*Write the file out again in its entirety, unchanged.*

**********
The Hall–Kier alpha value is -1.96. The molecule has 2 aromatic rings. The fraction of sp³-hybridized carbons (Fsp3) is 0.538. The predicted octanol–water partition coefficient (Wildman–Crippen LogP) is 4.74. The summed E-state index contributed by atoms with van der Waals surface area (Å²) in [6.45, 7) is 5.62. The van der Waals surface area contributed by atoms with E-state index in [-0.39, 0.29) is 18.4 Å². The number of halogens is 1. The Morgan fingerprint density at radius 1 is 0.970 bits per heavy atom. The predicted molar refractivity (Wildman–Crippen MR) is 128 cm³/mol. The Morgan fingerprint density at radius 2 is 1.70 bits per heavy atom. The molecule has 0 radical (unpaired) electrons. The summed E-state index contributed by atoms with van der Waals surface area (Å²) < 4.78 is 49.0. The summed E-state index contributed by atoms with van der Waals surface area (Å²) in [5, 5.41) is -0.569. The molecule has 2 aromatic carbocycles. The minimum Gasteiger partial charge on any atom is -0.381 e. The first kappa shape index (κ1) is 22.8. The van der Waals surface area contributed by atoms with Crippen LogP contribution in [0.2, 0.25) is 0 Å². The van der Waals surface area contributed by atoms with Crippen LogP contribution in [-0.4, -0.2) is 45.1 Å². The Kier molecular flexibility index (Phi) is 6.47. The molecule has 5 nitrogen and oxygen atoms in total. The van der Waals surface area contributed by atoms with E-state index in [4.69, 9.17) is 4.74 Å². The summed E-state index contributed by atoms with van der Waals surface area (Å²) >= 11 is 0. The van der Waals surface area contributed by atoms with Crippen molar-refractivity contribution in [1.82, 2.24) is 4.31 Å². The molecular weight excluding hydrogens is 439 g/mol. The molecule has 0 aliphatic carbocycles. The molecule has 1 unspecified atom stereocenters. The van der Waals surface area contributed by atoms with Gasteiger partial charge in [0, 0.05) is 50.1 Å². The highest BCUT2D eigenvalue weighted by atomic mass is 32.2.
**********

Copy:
The Hall–Kier alpha value is -1.96. The molecule has 2 aromatic rings. The fraction of sp³-hybridized carbons (Fsp3) is 0.538. The predicted octanol–water partition coefficient (Wildman–Crippen LogP) is 4.74. The summed E-state index contributed by atoms with van der Waals surface area (Å²) in [6.45, 7) is 5.62. The van der Waals surface area contributed by atoms with E-state index in [-0.39, 0.29) is 18.4 Å². The number of halogens is 1. The Morgan fingerprint density at radius 1 is 0.970 bits per heavy atom. The predicted molar refractivity (Wildman–Crippen MR) is 128 cm³/mol. The Morgan fingerprint density at radius 2 is 1.70 bits per heavy atom. The molecule has 0 radical (unpaired) electrons. The summed E-state index contributed by atoms with van der Waals surface area (Å²) < 4.78 is 49.0. The summed E-state index contributed by atoms with van der Waals surface area (Å²) in [5, 5.41) is -0.569. The molecule has 2 aromatic carbocycles. The minimum Gasteiger partial charge on any atom is -0.381 e. The first kappa shape index (κ1) is 22.8. The van der Waals surface area contributed by atoms with Crippen LogP contribution in [0.2, 0.25) is 0 Å². The van der Waals surface area contributed by atoms with Crippen LogP contribution in [-0.4, -0.2) is 45.1 Å². The Kier molecular flexibility index (Phi) is 6.47. The molecule has 5 nitrogen and oxygen atoms in total. The van der Waals surface area contributed by atoms with E-state index in [4.69, 9.17) is 4.74 Å². The summed E-state index contributed by atoms with van der Waals surface area (Å²) >= 11 is 0. The van der Waals surface area contributed by atoms with Crippen molar-refractivity contribution in [1.82, 2.24) is 4.31 Å². The molecular weight excluding hydrogens is 439 g/mol. The molecule has 0 aliphatic carbocycles. The molecule has 1 unspecified atom stereocenters. The van der Waals surface area contributed by atoms with Gasteiger partial charge in [0, 0.05) is 50.1 Å². The highest BCUT2D eigenvalue weighted by atomic mass is 32.2.